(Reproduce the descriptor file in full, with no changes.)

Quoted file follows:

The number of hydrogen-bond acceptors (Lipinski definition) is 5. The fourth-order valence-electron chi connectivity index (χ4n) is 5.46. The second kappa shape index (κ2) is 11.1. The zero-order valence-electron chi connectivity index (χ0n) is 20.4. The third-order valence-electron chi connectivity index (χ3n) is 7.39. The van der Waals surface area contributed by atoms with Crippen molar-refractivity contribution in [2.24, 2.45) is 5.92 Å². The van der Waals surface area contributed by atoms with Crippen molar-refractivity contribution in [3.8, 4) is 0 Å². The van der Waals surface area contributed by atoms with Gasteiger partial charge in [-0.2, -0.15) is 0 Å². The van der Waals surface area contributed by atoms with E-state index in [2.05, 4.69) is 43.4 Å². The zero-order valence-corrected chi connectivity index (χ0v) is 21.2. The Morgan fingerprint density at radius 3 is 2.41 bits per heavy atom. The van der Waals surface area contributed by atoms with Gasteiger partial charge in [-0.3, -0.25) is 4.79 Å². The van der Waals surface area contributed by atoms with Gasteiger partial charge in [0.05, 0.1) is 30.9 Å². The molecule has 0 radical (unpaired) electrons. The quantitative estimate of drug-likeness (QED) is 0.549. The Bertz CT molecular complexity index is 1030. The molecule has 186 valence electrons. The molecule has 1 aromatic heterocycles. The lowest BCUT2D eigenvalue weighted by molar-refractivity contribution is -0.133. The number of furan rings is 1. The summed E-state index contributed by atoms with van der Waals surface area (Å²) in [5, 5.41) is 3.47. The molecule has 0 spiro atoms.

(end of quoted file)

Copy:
The number of hydrogen-bond acceptors (Lipinski definition) is 5. The fourth-order valence-electron chi connectivity index (χ4n) is 5.46. The second kappa shape index (κ2) is 11.1. The zero-order valence-electron chi connectivity index (χ0n) is 20.4. The third-order valence-electron chi connectivity index (χ3n) is 7.39. The van der Waals surface area contributed by atoms with Crippen molar-refractivity contribution in [2.24, 2.45) is 5.92 Å². The van der Waals surface area contributed by atoms with Crippen molar-refractivity contribution in [3.8, 4) is 0 Å². The van der Waals surface area contributed by atoms with Gasteiger partial charge in [-0.2, -0.15) is 0 Å². The van der Waals surface area contributed by atoms with E-state index in [2.05, 4.69) is 43.4 Å². The zero-order valence-corrected chi connectivity index (χ0v) is 21.2. The Morgan fingerprint density at radius 3 is 2.41 bits per heavy atom. The van der Waals surface area contributed by atoms with Gasteiger partial charge in [-0.3, -0.25) is 4.79 Å². The van der Waals surface area contributed by atoms with Gasteiger partial charge in [0.05, 0.1) is 30.9 Å². The molecule has 0 radical (unpaired) electrons. The quantitative estimate of drug-likeness (QED) is 0.549. The Bertz CT molecular complexity index is 1030. The molecule has 186 valence electrons. The molecule has 1 aromatic heterocycles. The lowest BCUT2D eigenvalue weighted by molar-refractivity contribution is -0.133. The number of furan rings is 1. The summed E-state index contributed by atoms with van der Waals surface area (Å²) in [5, 5.41) is 3.47. The molecule has 0 spiro atoms.